Elon Musk will withdraw from his $44 billion agreement to buy social media platform Twitter, the billionaire has stated, although it remains to be seen whether he may yet be forced to conclude the transaction.
Musk claims there have been multiple breaches of the agreement and he has backed out because Twitter failed to provide accurate information on the number of bots and fake accounts on the platform. Musk announced he was buying Twitter in April for $44 billion, in a deal which included a $1 billion break-up fee.
Twitter has said it will pursue legal action to enforce the original agreement. “The Twitter Board is committed to closing the transaction on the price and terms agreed upon with Mr. Musk,” Twitter chairman Bret Taylor wrote in a tweet.
The disagreement over the number of fake accounts began in May when Musk said the deal was on hold as he waited for confirmation on the percentage of users on Twitter that were in fact bots. Twitter claimed less than 5% of users were bots, but Musk has since claimed they could account for 20% or more.
Musk’s lawyers filed a letter with the US Securities and Exchange Commission claiming he hadn’t received accurate information. “Sometimes Twitter has ignored Mr. Musk’s requests, sometimes it has rejected them for reasons that appear to be unjustified, and sometimes it has claimed to comply while giving Mr. Musk incomplete or unusable information,” the letter reads.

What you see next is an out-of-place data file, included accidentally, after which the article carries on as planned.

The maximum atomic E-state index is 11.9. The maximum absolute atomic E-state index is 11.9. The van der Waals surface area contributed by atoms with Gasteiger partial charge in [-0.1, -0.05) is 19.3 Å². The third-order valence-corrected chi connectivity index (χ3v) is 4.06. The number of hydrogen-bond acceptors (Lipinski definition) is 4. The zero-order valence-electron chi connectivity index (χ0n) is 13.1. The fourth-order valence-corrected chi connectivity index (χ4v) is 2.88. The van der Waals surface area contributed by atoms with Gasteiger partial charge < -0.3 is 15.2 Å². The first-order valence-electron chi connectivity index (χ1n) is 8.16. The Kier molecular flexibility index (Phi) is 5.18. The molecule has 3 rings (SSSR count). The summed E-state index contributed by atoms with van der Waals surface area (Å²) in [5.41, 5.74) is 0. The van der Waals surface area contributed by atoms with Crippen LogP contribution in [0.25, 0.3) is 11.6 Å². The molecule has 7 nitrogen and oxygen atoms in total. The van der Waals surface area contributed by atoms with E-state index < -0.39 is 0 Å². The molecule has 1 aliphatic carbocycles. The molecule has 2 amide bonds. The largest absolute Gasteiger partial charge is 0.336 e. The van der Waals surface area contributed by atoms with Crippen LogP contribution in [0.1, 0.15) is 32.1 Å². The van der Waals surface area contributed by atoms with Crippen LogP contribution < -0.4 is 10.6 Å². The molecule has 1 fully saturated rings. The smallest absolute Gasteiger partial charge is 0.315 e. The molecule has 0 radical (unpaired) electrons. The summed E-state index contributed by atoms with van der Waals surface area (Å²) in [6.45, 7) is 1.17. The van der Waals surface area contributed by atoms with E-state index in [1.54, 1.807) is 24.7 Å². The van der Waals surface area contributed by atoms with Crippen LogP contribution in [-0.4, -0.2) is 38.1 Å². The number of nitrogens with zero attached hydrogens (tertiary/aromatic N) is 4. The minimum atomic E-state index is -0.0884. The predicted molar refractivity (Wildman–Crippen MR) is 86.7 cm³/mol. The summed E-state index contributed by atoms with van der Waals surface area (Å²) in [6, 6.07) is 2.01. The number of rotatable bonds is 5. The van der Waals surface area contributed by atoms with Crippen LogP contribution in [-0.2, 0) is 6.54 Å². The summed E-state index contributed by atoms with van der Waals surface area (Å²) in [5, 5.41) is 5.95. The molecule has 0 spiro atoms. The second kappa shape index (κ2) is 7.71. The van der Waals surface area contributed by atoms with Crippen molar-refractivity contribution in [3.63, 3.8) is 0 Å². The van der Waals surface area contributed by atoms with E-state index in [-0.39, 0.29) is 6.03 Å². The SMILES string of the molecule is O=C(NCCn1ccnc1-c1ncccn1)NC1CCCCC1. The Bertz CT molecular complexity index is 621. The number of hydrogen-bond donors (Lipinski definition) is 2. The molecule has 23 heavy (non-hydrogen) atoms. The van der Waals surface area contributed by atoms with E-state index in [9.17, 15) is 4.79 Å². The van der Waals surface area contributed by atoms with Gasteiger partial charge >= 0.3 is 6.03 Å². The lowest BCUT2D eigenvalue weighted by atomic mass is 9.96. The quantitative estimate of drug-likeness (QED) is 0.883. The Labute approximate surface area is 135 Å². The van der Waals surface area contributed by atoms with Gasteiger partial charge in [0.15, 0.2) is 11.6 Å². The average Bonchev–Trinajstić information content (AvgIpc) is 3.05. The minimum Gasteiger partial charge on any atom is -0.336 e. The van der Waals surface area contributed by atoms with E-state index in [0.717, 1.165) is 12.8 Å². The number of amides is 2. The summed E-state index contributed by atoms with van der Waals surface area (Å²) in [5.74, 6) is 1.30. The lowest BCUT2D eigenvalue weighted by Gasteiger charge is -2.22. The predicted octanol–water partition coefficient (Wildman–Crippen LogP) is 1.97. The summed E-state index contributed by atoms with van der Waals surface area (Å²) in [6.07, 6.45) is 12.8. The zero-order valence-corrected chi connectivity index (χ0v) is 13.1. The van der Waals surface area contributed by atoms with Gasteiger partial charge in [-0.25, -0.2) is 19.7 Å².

Bots have long been a problem associated with all social media platforms. They are fake profiles created to spam users with various materials, mostly marketing or political. When Musk first announced his intentions to buy Twitter, the bot problem was one of the things he said he wanted to fix.
Musk, a free-speech advocate, also wanted to ease content moderation rules on Twitter, and has spoken out about the ban on former President Donald Trump.
The legal battle will now rumble on for months, as Twitter looks to enforce the sale. In the meantime, analysts will argue over Musk’s true reasons for pursuing an end to the purchase. Given the fall in share price since the deal was announced, many believe Musk has overpaid, while others say the practicalities of changing the moderation laws have also dawned on him. Shares in Musk’s other companies have also dropped since he announced the Twitter deal.